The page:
Introducing your dog to your newborn baby

For many couples, getting a dog is the first step to becoming ‘serious’. It’s your first baby, if you will. And dogs love that. They thrive on being the centre of attention, lapping up all the love you dish out, which is great when it’s just the three of you, but what happens when a cute but screaming newborn baby arrives?  Well, it can mess with their routine, make them feel less important and leave them feeling confused. So, what is the best way to introduce dogs to your new obsession? These tried and tested tips will help make the introductions a little smoother.

Dogs and Pregnancy

First up, that burning question: can dogs tell when you’re pregnant? The jury is out on this one but there are two certainties: studies have shown that some dogs can pick up on hormonal changes, some cancers, changes in body and sweat smells, so in theory, it’s possible they could also sense you’re pregnant. Secondly, dogs are masters of routine, theirs and yours. So, if you suddenly change your daily schedule, perhaps by going out less or adjusting certain habits, your doggo will definitely notice. Some dogs will become more protective, while others may become cheekier and more disruptive.

Before your baby arrives

As you get closer to your due date, train your dog not to jump up on people, and if possible, not to bark inside. Some experts also believe playing audio of a baby crying in the weeks up to the birth can help acclimatize them to the sounds they’ll be hearing in those first few, confusing weeks. And if you’re planning to use a dog walker or dog sitter when your new human arrives, start that process a month or two before your due date so your pup is familiar with them. It will help the transition. 

In the days before your newborn arrives home, introduce your dog to the bigger items that will be invading their territory, such as prams and bassinets. Some dogs can be afraid of the way a pram rolls, at first, so even though you might feel a little silly, try taking the pram on walks with you before the birth, so your firstborn can get used to it. This is also the time to start to set your boundaries. It’s a good idea to make the nursery off-limits for dogs so they know that it’s not somewhere they are permitted to be.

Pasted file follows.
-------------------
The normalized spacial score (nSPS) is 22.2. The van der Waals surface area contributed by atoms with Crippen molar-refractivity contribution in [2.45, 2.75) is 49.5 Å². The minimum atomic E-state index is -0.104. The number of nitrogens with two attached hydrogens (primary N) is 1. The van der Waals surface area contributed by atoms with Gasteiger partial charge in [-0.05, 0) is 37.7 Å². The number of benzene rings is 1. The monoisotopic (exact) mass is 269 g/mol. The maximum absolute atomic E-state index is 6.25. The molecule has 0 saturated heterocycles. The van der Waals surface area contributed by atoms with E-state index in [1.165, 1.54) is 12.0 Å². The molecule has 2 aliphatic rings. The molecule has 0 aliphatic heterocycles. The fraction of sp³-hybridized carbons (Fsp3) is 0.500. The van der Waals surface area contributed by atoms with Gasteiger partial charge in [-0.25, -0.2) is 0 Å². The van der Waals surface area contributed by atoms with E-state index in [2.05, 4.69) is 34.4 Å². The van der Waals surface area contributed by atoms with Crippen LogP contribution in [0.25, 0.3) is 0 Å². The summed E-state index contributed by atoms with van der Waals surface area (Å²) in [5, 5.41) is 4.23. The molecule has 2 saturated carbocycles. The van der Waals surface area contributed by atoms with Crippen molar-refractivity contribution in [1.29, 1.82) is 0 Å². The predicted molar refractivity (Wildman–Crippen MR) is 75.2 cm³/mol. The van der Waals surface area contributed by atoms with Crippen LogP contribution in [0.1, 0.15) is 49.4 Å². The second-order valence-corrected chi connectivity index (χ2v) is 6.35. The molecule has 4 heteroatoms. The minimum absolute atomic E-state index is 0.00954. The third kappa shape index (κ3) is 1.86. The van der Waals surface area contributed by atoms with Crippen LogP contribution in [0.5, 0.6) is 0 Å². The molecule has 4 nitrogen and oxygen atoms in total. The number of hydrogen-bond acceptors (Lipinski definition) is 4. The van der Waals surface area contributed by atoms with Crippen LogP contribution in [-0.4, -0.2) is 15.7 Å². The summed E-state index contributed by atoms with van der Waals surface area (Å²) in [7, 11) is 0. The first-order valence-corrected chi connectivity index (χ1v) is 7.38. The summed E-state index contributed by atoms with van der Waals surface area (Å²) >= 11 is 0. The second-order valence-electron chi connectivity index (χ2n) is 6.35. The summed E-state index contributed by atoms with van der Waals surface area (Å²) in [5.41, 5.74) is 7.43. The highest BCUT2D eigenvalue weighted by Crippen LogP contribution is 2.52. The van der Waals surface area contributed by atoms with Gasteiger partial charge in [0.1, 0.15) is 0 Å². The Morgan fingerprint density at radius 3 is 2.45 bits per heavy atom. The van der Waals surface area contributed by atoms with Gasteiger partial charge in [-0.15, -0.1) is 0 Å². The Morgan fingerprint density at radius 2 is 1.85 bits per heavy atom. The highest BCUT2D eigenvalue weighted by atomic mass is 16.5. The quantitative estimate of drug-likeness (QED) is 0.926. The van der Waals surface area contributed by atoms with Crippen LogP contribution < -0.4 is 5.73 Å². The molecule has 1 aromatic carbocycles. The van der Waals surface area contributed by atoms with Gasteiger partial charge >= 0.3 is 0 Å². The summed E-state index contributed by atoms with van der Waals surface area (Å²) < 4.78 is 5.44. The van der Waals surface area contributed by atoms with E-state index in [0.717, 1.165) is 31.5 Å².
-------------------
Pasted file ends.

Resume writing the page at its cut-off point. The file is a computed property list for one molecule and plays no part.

Bringing your baby home from hospital

While you might be lost in the fun (read: confusion and panic) of those first few days with your newborn, you might not have much headspace for your fur baby back at home, but a little planning can go a long way. First, get someone to bring home a muslin wrap or onesie with the scent of your newborn on it. Failing that, grab a blanket and dab on a little of the body lotion you plan to use on your baby, and allow your dog to smell it.

Introducing your dog to your baby

Congratulations! You’re now the proud owner of a newborn howler and a furry (probably slightly jealous) pup. Again, your dog may not be the first thing on your mind, on that nervous drive home from hospital, but it pays to think ahead. It helps if either you or your partner can go inside first to greet the dog, while the other waits outside with the baby. Then swap places, so your pup gets some attention from both adults before you bring in the new arrival.  

Some experts believe the best way to introduce dogs and babies is to present the tiny little feet of your newborn to the dog to sniff. Then after a few seconds separate the two and give your dog a treat. Continue until your dog’s interest wanes, keeping your bub’s face well and truly away from your pup’s inquisitive sniffer.

Now is the time to set more of those boundaries in place; things like no jumping on mum when she’s feeding, no barking in the house, no getting close to baby’s face. And for you, now is the time to set in place some household rules. These should include things like never leaving the baby and doggo alone together, this is a good rule especially later on when your tiny human blob has turned into an unpredictable toddler. Other rules to consider are not getting your dog too excited indoors (no ball games or fetch, for example). Lastly, experts agree that giving attention to your pup when your baby is awake is more beneficial than only doing it when they’re sleeping, which may lead to feelings of jealousy in those curious, furry little minds. Because when it comes down to it, your dog is a part of the family, and they deserve your help in getting used to this strange and wonderful transition.

Read next: Mumli’s official newborn baby checklist

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